These quotes are strengthened by including images of the individual, or by including a profile of somebody who will be impacted by the project. The choice of visual imagery is incredibly important in a Case for Support to create a connection to the reader. Powerful images and quotes should be included to engage the reader, evoking their interest to learn more, and become absorbed in the potential impact the project can deliver. 

How does a Case for Support compliment fundraising efforts?

Whether conversations with your major or prospective donors are face to face (given our current situation with COVID-19 and the reduction of face-to-face meetings this option may need to sit on the back burner) OR via phone / ZOOM meeting, a Case for Support is the ideal tool to compliment any discussions you are having with a donor about the project.

During conversation, you have a tangible (whether it be hard or soft copy) and tailored document with eye-catching images to refer to and to bring the project to life. You can then leave the document with the donor once the meeting is finished, for them to refer back to at a later time.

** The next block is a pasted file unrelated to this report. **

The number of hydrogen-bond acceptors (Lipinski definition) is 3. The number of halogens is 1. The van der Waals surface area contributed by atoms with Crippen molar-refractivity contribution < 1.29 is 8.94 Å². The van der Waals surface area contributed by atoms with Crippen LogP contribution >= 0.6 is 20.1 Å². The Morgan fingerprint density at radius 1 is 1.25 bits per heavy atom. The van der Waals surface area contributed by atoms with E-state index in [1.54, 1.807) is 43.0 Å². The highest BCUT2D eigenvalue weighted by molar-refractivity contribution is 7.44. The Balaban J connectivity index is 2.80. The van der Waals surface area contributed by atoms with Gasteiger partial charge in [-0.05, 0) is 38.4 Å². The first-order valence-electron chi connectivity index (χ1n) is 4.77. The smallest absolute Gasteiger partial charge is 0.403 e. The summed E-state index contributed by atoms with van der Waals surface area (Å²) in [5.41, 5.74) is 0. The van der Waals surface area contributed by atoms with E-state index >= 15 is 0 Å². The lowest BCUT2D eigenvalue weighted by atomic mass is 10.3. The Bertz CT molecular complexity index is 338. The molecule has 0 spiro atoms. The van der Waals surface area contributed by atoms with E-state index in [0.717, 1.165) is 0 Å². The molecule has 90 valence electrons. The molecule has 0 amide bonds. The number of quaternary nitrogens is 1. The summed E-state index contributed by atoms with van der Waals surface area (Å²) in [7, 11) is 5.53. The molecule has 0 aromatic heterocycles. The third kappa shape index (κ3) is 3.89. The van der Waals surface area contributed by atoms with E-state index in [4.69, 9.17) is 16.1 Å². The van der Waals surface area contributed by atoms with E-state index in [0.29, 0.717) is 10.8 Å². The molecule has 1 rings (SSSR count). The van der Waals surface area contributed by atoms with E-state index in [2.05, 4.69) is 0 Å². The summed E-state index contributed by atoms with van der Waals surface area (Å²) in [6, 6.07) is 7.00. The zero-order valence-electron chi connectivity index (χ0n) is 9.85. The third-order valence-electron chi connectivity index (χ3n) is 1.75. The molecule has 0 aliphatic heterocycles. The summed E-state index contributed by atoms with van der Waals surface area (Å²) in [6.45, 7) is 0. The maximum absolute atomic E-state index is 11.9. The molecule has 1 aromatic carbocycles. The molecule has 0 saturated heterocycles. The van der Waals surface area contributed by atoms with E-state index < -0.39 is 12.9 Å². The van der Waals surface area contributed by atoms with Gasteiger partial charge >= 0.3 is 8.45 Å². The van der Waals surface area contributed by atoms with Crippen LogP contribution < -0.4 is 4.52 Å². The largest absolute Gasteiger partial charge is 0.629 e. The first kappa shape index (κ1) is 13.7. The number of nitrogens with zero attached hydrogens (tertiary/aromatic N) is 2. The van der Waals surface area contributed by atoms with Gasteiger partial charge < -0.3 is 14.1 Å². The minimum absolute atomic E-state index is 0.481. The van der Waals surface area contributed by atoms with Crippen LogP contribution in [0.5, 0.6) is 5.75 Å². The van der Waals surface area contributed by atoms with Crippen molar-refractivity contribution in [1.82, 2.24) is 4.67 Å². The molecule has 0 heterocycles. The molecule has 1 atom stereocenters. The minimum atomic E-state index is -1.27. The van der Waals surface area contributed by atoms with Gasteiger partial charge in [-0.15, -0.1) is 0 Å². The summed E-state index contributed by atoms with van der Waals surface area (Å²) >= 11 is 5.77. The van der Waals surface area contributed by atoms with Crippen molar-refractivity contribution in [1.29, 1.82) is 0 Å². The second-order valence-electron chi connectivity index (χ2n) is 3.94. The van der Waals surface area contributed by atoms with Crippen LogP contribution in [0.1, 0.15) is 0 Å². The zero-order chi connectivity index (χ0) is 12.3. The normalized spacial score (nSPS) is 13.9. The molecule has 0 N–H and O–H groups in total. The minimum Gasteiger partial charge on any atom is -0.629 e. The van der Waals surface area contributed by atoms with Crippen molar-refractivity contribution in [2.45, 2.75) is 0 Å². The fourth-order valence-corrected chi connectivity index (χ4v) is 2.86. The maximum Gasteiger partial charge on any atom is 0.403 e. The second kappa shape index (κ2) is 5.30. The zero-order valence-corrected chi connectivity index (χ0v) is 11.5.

A Case for Support document can also be circulated amongst community groups and donor groups (for example Giving Circles) to raise interest and, ideally, additional financial support.

Case for Support Image 2

How does the Strategic Grants team work with an organisation to develop a Case for Support?

First of all, we ask the organisation to provide any existing organisational documents such as Annual Reports, key message statements, strategic plans, project plans etc to give us a deeper understanding of the organisation AND the project in question. This is so we can effectively prepare concise messaging to include in the document.